Thebastidge: 20 Minutes of "Google Research" on Gas Prices
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    ********************Southwest Washington Surplus, your prepping supply store********************

    Thursday, May 03, 2007

    20 Minutes of "Google Research" on Gas Prices

    The nationwide average tax on gasoline is 45.8 cents per gallon.


    More "money" quotes:

    "Regionally, motorists in Western states pay the most in gasoline taxes, an average of 53.9 cents per gallon."

    Washington State: 52.4 cents/gallon
    Oregon State: 43.3 cents/gallon

    “Prices on the West Coast are typically higher than the national average because of taxes and higher refining costs associated with regional environmental requirements.”

    Conoco Phillips on regional price differences

    “Some of the major factors that drive crude oil prices include:

    Geopolitical Uncertainties
    Approach of Driving Season
    Refinery and Pipeline Issues
    Growing Demand
    Lack of Spare Production Capacity
    Lower Alaskan Oil Production
    Fuel Specifications”

    Read the whole thing- they include links to other resources.

    If you have voted for, or even applauded, conservation efforts that block or resist drilling in Alaska, if you don’t want refineries on your skyline, then you don’t deserve to complain about gasoline or other energy prices. If you plan to take a vacation anywhere this summer that requires driving or flying, if you're even driving to the lake or the park for the day, you're adding to the seasonal price swing.

    Your choices and your priorities are your own, and I’m not criticizing them. But you cannot claim the moral high ground and then complain about the cost.

    Gas Price Watch

    Minnesota legislature:

    “Inclusion of all these taxes is necessary to show the entire picture of the tax burden placed on users of motor fuel…. The true tax burden on motor fuel can be accurately shown only by including all these taxes and fees.”

    CRS Report for Congress: “Boutique Fuels” and Reformulated Gasoline:

    “The current system of gasoline standards in the United States is complex.
    Because of federal and state programs to improve air quality, and local refining and marketing decisions, suppliers of gasoline face many different standards for fuel quality. As a result, fuels are formulated to meet varying standards. State and local decisions overlap with federal requirements, leading to situations where adjacent or nearby areas may have significantly different standards. These various fuel formulations are often referred to as “boutique fuels.” In this system, supply disruptions can result if fuel from one area cannot be used to supply another area.”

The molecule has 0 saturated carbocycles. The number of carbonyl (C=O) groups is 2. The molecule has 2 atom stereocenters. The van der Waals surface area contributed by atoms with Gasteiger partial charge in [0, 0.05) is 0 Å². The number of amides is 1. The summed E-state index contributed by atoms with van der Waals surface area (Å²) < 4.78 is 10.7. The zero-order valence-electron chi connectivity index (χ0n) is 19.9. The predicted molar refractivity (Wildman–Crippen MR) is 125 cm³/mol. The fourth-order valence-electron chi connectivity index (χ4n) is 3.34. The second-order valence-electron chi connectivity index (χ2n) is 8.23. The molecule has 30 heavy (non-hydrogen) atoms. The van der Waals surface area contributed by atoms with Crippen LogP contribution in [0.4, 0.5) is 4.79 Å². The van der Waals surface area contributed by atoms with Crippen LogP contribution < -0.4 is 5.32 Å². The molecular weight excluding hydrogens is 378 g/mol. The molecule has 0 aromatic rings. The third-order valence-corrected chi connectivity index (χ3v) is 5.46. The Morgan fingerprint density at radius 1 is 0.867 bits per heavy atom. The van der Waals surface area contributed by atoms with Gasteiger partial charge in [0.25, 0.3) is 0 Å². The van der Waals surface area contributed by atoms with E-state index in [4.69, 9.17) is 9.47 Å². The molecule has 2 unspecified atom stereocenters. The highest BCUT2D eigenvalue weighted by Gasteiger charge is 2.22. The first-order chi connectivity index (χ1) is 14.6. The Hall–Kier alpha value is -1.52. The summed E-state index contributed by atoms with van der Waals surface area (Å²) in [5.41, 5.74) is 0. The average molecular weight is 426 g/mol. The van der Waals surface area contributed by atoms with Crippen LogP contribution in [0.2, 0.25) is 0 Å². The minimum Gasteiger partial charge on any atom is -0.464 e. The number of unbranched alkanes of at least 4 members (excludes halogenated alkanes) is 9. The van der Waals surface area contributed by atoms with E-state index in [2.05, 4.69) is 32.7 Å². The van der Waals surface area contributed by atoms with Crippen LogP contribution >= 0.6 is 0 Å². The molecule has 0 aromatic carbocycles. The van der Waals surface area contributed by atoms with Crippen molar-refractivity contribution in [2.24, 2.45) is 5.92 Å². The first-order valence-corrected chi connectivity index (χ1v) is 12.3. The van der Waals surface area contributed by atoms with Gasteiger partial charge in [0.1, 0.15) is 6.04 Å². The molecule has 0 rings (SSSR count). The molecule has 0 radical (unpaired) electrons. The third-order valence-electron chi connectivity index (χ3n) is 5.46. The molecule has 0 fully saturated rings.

In other words, fuel shortages in a given region can result even when fuel is available, because it doesn’t meet local standards. When demand exceeds supply, prices rise.

    ” the industry moved quickly to eliminate MTBE from the gasoline supply in spring 2006. This increased pressure on already tight refining capacity. The loss in volume and energy* from eliminating MTBE increased demand for gasoline, as well as ethanol. Exacerbating the supply problem was the fact that the industry was making the transition from winter gasoline to more stringent summertime air quality specifications, which adds competition for the highest-quality gasoline components. These pressures, along with historically high crude oil prices, led to historically high gasoline prices. Further, some localized areas faced short-term supply disruptions as refineries made the transition.”

    *Note: adding ethanol to gasoline ALSO reduces energy content of the fuel, what you might think of as “octane”; and therefore reduces “gas mileage”. Which means you buy more for the same distance, which means you pay more, increase demand (which increases supply, etc. in a bit of a spiral.)

    Anyway, anyone who is interested in solutions should probably read up on this stuff. Thos who just want to whine probably will not. The information is not that hard to find.


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